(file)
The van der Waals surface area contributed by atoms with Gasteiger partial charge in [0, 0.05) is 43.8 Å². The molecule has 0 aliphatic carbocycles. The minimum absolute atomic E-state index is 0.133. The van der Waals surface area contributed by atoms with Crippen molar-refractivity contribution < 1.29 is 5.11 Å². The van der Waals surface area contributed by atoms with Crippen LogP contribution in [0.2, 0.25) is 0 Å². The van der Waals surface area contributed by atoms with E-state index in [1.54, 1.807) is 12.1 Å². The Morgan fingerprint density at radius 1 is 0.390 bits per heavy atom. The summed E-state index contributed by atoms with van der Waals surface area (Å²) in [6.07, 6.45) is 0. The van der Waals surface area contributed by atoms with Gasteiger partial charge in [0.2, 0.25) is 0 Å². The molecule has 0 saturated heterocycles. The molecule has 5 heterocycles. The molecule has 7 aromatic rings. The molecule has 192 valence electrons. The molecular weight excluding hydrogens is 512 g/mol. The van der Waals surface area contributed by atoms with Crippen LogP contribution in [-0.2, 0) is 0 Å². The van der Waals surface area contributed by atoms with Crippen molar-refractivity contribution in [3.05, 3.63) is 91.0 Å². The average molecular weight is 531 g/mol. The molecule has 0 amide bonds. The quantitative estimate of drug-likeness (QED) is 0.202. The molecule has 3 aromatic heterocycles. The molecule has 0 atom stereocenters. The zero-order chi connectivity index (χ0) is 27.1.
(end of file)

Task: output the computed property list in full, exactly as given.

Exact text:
The van der Waals surface area contributed by atoms with Gasteiger partial charge in [0, 0.05) is 43.8 Å². The molecule has 0 aliphatic carbocycles. The minimum absolute atomic E-state index is 0.133. The van der Waals surface area contributed by atoms with Crippen molar-refractivity contribution < 1.29 is 5.11 Å². The van der Waals surface area contributed by atoms with Crippen LogP contribution in [0.2, 0.25) is 0 Å². The van der Waals surface area contributed by atoms with E-state index in [1.54, 1.807) is 12.1 Å². The Morgan fingerprint density at radius 1 is 0.390 bits per heavy atom. The summed E-state index contributed by atoms with van der Waals surface area (Å²) in [6.07, 6.45) is 0. The van der Waals surface area contributed by atoms with Gasteiger partial charge in [0.2, 0.25) is 0 Å². The molecule has 0 saturated heterocycles. The molecule has 5 heterocycles. The molecule has 7 aromatic rings. The molecule has 192 valence electrons. The molecular weight excluding hydrogens is 512 g/mol. The van der Waals surface area contributed by atoms with Crippen LogP contribution in [-0.2, 0) is 0 Å². The van der Waals surface area contributed by atoms with Crippen molar-refractivity contribution in [3.05, 3.63) is 91.0 Å². The average molecular weight is 531 g/mol. The molecule has 0 amide bonds. The quantitative estimate of drug-likeness (QED) is 0.202. The molecule has 3 aromatic heterocycles. The molecule has 0 atom stereocenters. The zero-order chi connectivity index (χ0) is 27.1.